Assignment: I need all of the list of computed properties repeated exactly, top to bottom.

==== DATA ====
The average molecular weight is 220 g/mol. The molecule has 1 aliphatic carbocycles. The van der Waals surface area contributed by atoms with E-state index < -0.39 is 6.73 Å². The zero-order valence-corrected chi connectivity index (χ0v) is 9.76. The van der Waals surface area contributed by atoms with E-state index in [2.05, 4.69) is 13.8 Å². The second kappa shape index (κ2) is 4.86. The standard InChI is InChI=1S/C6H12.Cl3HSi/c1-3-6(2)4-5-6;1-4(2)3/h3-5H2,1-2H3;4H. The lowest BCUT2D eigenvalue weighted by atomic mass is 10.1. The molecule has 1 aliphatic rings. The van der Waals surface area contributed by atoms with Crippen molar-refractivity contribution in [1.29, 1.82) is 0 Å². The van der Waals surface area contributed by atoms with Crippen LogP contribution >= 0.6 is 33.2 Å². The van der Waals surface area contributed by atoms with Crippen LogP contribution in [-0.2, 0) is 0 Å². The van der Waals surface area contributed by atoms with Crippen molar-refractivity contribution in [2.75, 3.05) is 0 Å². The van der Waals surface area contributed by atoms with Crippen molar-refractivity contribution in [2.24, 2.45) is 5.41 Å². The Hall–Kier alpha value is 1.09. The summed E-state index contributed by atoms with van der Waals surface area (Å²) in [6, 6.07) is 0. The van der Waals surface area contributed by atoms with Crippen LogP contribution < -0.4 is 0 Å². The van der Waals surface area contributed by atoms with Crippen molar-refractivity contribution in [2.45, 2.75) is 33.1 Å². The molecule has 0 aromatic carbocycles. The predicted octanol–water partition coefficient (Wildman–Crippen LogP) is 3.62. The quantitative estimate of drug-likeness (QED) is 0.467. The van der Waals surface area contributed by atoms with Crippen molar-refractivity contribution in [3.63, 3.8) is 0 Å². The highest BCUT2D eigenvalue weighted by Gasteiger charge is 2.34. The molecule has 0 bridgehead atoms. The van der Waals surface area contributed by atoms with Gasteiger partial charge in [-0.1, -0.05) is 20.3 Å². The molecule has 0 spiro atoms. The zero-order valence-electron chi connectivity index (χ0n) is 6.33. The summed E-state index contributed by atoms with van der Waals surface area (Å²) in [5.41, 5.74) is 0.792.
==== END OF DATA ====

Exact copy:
The average molecular weight is 220 g/mol. The molecule has 1 aliphatic carbocycles. The van der Waals surface area contributed by atoms with E-state index < -0.39 is 6.73 Å². The zero-order valence-corrected chi connectivity index (χ0v) is 9.76. The van der Waals surface area contributed by atoms with E-state index in [2.05, 4.69) is 13.8 Å². The second kappa shape index (κ2) is 4.86. The standard InChI is InChI=1S/C6H12.Cl3HSi/c1-3-6(2)4-5-6;1-4(2)3/h3-5H2,1-2H3;4H. The lowest BCUT2D eigenvalue weighted by atomic mass is 10.1. The molecule has 1 aliphatic rings. The van der Waals surface area contributed by atoms with Crippen molar-refractivity contribution in [1.29, 1.82) is 0 Å². The van der Waals surface area contributed by atoms with Crippen LogP contribution >= 0.6 is 33.2 Å². The van der Waals surface area contributed by atoms with Crippen LogP contribution in [-0.2, 0) is 0 Å². The van der Waals surface area contributed by atoms with Crippen molar-refractivity contribution in [2.75, 3.05) is 0 Å². The van der Waals surface area contributed by atoms with Crippen molar-refractivity contribution in [2.24, 2.45) is 5.41 Å². The Hall–Kier alpha value is 1.09. The summed E-state index contributed by atoms with van der Waals surface area (Å²) in [6, 6.07) is 0. The van der Waals surface area contributed by atoms with Crippen LogP contribution < -0.4 is 0 Å². The van der Waals surface area contributed by atoms with Crippen molar-refractivity contribution in [2.45, 2.75) is 33.1 Å². The molecule has 0 aromatic carbocycles. The predicted octanol–water partition coefficient (Wildman–Crippen LogP) is 3.62. The quantitative estimate of drug-likeness (QED) is 0.467. The van der Waals surface area contributed by atoms with Crippen molar-refractivity contribution in [3.63, 3.8) is 0 Å². The highest BCUT2D eigenvalue weighted by Gasteiger charge is 2.34. The molecule has 0 bridgehead atoms. The van der Waals surface area contributed by atoms with Gasteiger partial charge in [-0.1, -0.05) is 20.3 Å². The molecule has 0 spiro atoms. The zero-order valence-electron chi connectivity index (χ0n) is 6.33. The summed E-state index contributed by atoms with van der Waals surface area (Å²) in [5.41, 5.74) is 0.792.